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‘Feds Feed Families’ campaign wrapping up at Hill Commissary

Kim Lingel, patron at the Hill Commissary, participates in the 2018 Feds Feed Families program by purchasing bags of food for donation Sept. 5, 2018, at Hill Air Force Base, Utah. (U.S. Air Force photo by Todd Cromar)

Kim Lingel, patron at the Hill Commissary, participates in the 2018 Feds Feed Families program by purchasing bags of food for donation Sept. 5, 2018, at Hill Air Force Base, Utah. The campaign continues through Oct. 18. (U.S. Air Force photo by Todd Cromar)

Pre-packaged bags of food are available for purchase by Hill Commissary customers as part of the 2018 Feds Feed Families campaign at Hill Air Force Base, Utah. During the campaign that began Aug. 10  and continues through Oct. 15, purchased bags of groceries will be donated to on- and off-base food pantries. (U.S. Air Force photo by Todd Cromar)

Pre-packaged bags of food are available for purchase by Hill Commissary customers as part of the 2018 Feds Feed Families campaign at Hill Air Force Base, Utah. The campaign continues through Oct. 18. (U.S. Air Force photo by Todd Cromar)

HILL AIR FORCE BASE, Utah -- It’s your last chance to get involved with the 2018 ‘Feds Feed Families’ campaign as it comes to a close Oct. 18.

Since August, the Hill Commissary has served as a common collection point for the Feds Feed Families, which serves to collect food items that are then donated to area food banks.

Bruno Ortiz, Hill Commissary manager, said the success of the campaign depends on the generosity of the store’s customers. As of Oct. 8, Hill customers had purchased 245 bags of groceries for an average cost of $10 per bag.

“This isn't bad, but we still have 10 more days to sell even more,” Ortiz said. “Let's shoot for the stars!”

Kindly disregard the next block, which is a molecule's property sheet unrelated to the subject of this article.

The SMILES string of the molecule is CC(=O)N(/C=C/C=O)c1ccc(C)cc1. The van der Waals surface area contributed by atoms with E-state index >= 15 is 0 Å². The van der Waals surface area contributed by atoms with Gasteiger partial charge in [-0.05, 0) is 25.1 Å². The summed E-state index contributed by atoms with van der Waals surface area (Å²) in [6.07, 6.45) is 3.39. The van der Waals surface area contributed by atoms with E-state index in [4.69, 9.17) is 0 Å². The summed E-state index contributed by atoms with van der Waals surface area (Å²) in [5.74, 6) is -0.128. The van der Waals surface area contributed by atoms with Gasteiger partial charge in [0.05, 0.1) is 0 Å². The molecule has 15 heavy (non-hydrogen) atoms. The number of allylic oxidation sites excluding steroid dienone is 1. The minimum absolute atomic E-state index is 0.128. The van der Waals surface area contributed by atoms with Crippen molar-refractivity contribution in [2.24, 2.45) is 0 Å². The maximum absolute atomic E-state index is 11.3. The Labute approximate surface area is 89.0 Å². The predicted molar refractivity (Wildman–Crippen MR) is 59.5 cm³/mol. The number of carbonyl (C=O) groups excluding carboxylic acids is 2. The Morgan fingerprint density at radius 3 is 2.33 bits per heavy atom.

In 2017, Hill customers purchased nearly 500 bags when the campaign ended.

The most-needed grocery items this year includes:

• Canned vegetables – low sodium, no salt
• Canned fruits – in light syrup or its own juices
• Canned proteins – tuna, salmon, chicken, peanut butter and beans
• Soups – beef stew, chili, chicken noodle, turkey or rice
• Condiments – tomato-based sauces, light soy sauce, ketchup, mustard, salad dressing or oils
• Snacks – individually packed snacks, crackers, trail mix, dried fruit, granola and cereal bars, pretzels and sandwich crackers
• Multigrain cereal
• 100 percent juice – all sizes, including juice boxes
• Grains – brown and white rice, oatmeal, bulgar, quinoa, couscous, pasta, and macaroni and cheese
• Paper products and household items – paper towels, napkins and cleaning supplies
• Hygiene items – diapers, deodorants (men and women), feminine products, toilet paper, tissues, soap, toothpaste and shampoo

“(Feds Feed Families) started with the local area food banks just in the D.C. area. It was only for them,” said Randy Eller, chief of the Defense Commissary Agency’s U.S. distribution, equipment, property and recycling division. “The Pentagon and all those people would participate, and they would put out boxes so people would donate. They got us interested, and we took it from the capital area and put it in every commissary we have in the United States.”

For more information on the campaign, go to the United States Department of Agriculture website, www.usda.gov/fedsfeedfamilies.